Yea... I would have returned with the sandwich board.

Finally, as a result of the experience I had with this particular Best Buy store (in the Liberty Tree Mall in Danvers Massachusetts) I only ever shop Best Buy as a store of last resort.

Thanks for reading my rant, I hope that Best Corporate is listening.

Best Buy is a company that clearly needs the experience of a good, well prepared class-action law suit. The stories told on this blog indicate that these events are not isolated incedents. They clearly have an corporate directed policy of failing to effectively honor their warranty obligations. I would suggest a suit for actual damages, credit insurance, and $5 billion punitive damage. A suit like this would get their attention

Very, very scary.....shame on Best Buy for not handling appropriately. The very least they should do is pay for fraud insurance for this customer. They have just lost my computer business forever!!

I think the problem isn't so much with the information, everybody should have a backup of it anyway. The problem is why Best Buy and other retailers do not wipe it clean. Do it in the store if the consumer doesn't have the right equipment, whether it be hardware/software, or the education.

This is very scary. I am only a college student, so I don't have a bunch of personal stuff on my machine. But what little I have is on a USB Key. A little knowledge can go a long way, and this is a very informative article.

Sue the hell out of Best Buy and the rest of the liars, then they may do what is right.

After reading all this,I will NEVER shop with "Best Buy" again!!!

Best Buy is a company that clearly needs the experience of a good, well prepared class-action law suit. The stories told on this blog indicate that these events are not isolated incedents. They clearly have an corporate directed policy of failing to effectively honor their warranty obligations. I would suggest a suit for actual damages, credit insurance, and $5 billion punitive damage. A suit like this would get their attention

Wow. This is a good warning to be careful what you keep in your computer. There are erasing processes approved by the DOD, but so few locations have access to this technology. I think that physical destruction is the best method available.

Is it not safe to store all sensitive data on an outboard hard drive?
Does that still leave a record on the computer "indoor" hard drive?

I was on the opposite end of one of these disasters - my hard drive, which was under warranty, was replaced by an allegedly "new" one, which contained graphic and disturbing images. I called to complain (this was CompUSA, not Best Buy) and was told that they couldn't explain why the images would be there, it must be some sort of mistake.

I have and older computer after this article I going to take the hard drive out myself and smash it prior to selling the remainder of the machine in my next garage sale.

My sister bought a laptop at the Best Buy in Fresno, when she got it back from being serviced, she found that ITunes had been installed and there were quite a few new cookies and new documents in her folder. Someone had been using it as their own for weeks while she waited for it's return. When she confronted the store manager, she was totally blown off, he was not interested in the least.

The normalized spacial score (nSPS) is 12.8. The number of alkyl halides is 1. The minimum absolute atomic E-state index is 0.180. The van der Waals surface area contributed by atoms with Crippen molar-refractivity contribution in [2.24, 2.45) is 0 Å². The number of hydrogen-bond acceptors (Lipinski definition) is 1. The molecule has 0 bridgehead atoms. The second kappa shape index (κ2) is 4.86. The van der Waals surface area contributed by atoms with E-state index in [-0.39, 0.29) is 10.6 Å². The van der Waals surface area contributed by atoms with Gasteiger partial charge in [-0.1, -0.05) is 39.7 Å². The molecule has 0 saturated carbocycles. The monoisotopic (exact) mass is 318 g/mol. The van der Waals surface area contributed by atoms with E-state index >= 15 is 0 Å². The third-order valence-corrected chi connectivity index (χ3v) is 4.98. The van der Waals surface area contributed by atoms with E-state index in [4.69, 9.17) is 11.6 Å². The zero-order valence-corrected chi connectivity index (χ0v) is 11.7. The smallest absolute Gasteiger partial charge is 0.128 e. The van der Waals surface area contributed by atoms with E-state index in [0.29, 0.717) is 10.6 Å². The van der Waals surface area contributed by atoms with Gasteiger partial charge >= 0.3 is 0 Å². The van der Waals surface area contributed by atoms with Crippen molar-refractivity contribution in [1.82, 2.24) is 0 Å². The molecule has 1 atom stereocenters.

Short story wipe and break the thing your self, companies that find the drive useable are prolby gona resale it, or some one in the factory might snage it to sell.

This bites alot, im a energy managment tec for a major university. If they are going to take you HD for the warenty its fine. First you can demand that they do it or you can do. You need to format the drive delete the partition, and if your in the destructive mood rip the thing to shreds.

Also to point a funny story i will on ocation dumpster dive from computer parts to use or sell ect. Well i have picked up computers with intact hds that have personal info on them.

I feel for people who do not know enough about computer technology and fall into this kind of trap. Here is what I do anytime I sell a PC or dispose of a hard drive.

If you're going to dispose of a drive. Simply do what was suggested but go a little further. I always remove the disk and drill it out. Then I take a small store bought tourch and burn the disk. Then I scratch the hell out of it. I then saw it in half with a grinder. I then leave it lay outside in the weather for about a week. Then I bury it for 3 days. Then I dip it in toilet bowl cleaner. Then I run over it with my car. I then take it to a machine shop where I have it sand blasted.

Truth is I do none of this. This is what they expect us to do in order to keep our data from falling into the wrong hands. The facts are that data security is very important these days. We rely on companies like Microsoft, HP and Dell to do it for us. Many don't consider the potential problems they may face by placing personal information on their home PC. Since companies like Microsoft, HP and Dell are not in the business of protecting us from our own ignorants. We should gather the knowledge ourselves to be sure this doesn't happen.

So what can you do about it? Simple! If your hard drive is under warranty and you take it to a repair shop to be fixed. DO NOT LEAVE WITHOUT THE DRIVE. Even if you have to buy the bad drive back from them.

Or simply buy a new drive and use the warranty for them to do the labor to install the drive. I am sure if you bring up security concerns with the manager they will accomodate you in the best way the can. If they refuse to allow you to do what I suggested above. Simply install your own drive and forget the replacement warranty on the drive. You can buy a new drive these days from $50 - $249 depending in the size.